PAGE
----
NRDC, the New York City-based green giant ($232.3 million assets in 2010), sent its minions abroad in hopes of destroying America's best strategic mineral reserve, one of the largest known ore bodies of copper on the planet: Alaska's Pebble Mine deposit.
The Pebble Partnership (between Anglo American and Northern Dynasty Minerals) has invested more than $400 million to make Pebble -- still in the pre-permit stage -- the most environmentally friendly mine in history. The Partnership will spend several billion dollars and create about 2,000 jobs for mine construction, plus a thousand skilled mining jobs over the life of the mine. No plan has yet been released, which gives the opposition a free hand at make-believe, fear-mongering descriptions of what to expect.
Last Thursday in London, NRDC spoke at the stockholder meetings of Anglo American and Rio Tinto (a minority owner of Northern Dynasty), the two firms backing the mine. NRDC paid for full-page protest ads in London's Financial Times and flew in a contingent of opponents to attend meetings with major banks thought to be financing the project.
Dozens of Big Green groups are cooperating in a classic "anti-corporate campaign," an old labor organizing tactic of hitting open-shop companies that refused to unionize. The tactic involves attacks on banks and suppliers rather than the actual target companies. It includes sidewalk protests, petition campaigns and wildly overstated newspaper ads, all claiming that the bank or supplier supported horrific (and mostly imaginary) wrongdoing by the target company.
Numerous green groups have signed on to this by-the-book effort. And NRDC, the National Wildlife Federation, the Nature Conservancy and Earthworks are effectively using the scare tactics and rhetoric of the anti-Pebble campaign as a major component of their own sophisticated fundraising campaigns.
A new wrinkle is that Big Green's anti-corporate organizers are being joined by wealthy sports fishermen, who are spending millions to protect their personal private playground near the deposit site.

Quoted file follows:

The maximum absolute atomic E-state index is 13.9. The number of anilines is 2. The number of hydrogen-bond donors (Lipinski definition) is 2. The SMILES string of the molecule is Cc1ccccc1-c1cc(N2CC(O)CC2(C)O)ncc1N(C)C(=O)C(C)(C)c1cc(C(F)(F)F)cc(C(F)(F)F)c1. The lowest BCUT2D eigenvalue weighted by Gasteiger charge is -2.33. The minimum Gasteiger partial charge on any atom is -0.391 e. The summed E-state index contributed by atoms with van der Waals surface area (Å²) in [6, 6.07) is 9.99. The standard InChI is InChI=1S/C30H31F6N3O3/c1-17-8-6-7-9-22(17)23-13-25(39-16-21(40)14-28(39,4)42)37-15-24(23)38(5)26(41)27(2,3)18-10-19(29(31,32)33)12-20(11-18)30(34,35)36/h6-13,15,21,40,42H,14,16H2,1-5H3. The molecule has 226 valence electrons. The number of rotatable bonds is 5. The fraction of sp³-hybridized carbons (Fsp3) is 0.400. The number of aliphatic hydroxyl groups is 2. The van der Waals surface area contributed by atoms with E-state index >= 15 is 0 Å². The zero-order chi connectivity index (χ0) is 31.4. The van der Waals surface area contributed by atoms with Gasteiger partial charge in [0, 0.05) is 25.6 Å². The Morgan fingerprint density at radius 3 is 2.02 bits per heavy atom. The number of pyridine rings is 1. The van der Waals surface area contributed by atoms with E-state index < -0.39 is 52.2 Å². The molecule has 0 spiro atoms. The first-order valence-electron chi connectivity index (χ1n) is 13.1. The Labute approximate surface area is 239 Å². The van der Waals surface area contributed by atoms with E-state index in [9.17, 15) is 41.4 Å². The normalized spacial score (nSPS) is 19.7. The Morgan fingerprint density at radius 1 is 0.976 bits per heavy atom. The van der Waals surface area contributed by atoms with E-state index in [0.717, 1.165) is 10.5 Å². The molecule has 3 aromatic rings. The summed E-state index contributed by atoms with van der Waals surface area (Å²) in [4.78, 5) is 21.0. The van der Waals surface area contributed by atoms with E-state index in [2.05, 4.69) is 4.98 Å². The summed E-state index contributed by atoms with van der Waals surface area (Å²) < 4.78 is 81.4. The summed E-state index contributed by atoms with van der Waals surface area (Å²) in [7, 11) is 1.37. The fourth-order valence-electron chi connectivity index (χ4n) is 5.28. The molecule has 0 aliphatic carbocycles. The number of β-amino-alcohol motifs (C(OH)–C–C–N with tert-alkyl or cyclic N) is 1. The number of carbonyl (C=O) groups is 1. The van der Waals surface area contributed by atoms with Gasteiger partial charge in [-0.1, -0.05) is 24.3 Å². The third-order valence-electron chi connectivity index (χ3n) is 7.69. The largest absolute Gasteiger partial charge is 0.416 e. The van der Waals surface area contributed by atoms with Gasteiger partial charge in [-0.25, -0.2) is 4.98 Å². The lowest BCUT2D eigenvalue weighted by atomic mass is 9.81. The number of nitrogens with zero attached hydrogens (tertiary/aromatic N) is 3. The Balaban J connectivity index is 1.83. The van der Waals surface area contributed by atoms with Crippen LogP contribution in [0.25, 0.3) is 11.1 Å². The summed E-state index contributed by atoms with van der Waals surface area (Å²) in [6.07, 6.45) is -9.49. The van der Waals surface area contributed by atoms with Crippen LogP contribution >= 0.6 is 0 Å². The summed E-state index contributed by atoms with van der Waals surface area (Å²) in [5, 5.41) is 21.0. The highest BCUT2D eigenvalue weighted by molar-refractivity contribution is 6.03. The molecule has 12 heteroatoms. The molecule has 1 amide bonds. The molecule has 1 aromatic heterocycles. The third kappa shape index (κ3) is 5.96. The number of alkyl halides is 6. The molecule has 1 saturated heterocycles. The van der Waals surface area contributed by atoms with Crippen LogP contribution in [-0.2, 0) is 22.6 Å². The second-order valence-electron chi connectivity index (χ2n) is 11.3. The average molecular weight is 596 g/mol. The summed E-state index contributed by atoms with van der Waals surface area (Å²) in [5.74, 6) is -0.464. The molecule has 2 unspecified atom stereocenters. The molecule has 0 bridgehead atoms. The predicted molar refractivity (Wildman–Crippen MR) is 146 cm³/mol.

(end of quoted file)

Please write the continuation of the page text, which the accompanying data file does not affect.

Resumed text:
Now, these groups have come together to demand the Environmental Protection Agency expand its reach under Section 404(c) of the Clean Water Act to deny permits for Pebble before any permit has been applied for. This unprecedented power grab from the EPA would eliminate local and state authorities from having any say in the permitting process and gut the process established under the National Environmental Policy Act -- passed by the environmentalists themselves. It would chill future investments not just in mining projects but also in the estimated $200 billion yearly investments in projects relying on 404(c) permits.
Alaska's attorney general sent a strongly worded letter last month questioning the EPA's legal authority to pre-emptively deny a permit on state land designated for mining, but the agency is nonetheless moving forward with a broad watershed assessment of the area -- a study the state argues the EPA has no authority to conduct. It will be released in coming weeks and is being heralded by Big Green as a precursor to the EPA issuing a blanket permit denial. This unprecedented action would give environmentalist activists a new tool that enables them to kill almost any project anywhere.
If President Obama allows his EPA to make this brazen power grab, it will have devastating effects on the American economy. It will also tell us a lot about who's really running the country.
Examiner Columnist Ron Arnold is executive vice president of the Center for the Defense of Free Enterprise.